Lively, entertaining reviews of, and essays on, old and newer films and everything relating to them, written by professional author William Schoell.

Thursday, October 30, 2014


Oliver Reed
THE CURSE OF THE WEREWOLF (1961). Director: Terence Fisher.

In a prologue, we meet a miserable landowner, the Marques Siniestro (Anthony Dawson), who wrongly imprisons a mute servant girl (Yvonne Romain), simply because she won't respond to his repulsive advances. In her cell the poor woman is raped by another prisoner (Richard Wadsworth), and then dies in child birth. Her son, Leon (Oliver Reed), is raised by the gentlemanly and compassionate Alfredo (Clifford Evans). Leon goes off to work for a wine merchant, and falls for the man's daughter, Christina (Catherine Feller). Christina's father objects to their romance, but Leon has a more serious problem -- when the moon is full the cursed man turns into a werewolf, running home to commit flesh-tearing murders. Director Fisher has done some excellent Hammer horror pictures, but somehow this misses, a victim of awkward continuity and Reed's overwrought performance, although the other cast members are good, especially Feller, and Hira Talfrey as the servant Teresa. Benjamin Frankel's musical score is a decided plus. This was based on Guy Endore's "Werewolf of Paris."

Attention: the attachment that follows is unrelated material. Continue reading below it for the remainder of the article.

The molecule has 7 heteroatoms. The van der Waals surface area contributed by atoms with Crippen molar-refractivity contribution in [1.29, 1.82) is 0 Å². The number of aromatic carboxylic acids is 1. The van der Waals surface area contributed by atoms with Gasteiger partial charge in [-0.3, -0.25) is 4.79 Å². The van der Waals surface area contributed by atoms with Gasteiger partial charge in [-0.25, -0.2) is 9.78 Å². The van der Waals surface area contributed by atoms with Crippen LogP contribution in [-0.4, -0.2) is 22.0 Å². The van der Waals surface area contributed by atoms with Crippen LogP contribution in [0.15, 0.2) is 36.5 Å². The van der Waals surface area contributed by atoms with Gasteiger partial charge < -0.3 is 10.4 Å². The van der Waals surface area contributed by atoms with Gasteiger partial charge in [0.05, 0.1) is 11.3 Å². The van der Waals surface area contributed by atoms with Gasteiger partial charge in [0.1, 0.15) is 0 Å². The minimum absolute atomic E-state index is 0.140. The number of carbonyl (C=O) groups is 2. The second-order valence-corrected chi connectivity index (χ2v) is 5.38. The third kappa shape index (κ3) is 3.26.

Verdict: A lesser Hammer despite the talent involved. **. 

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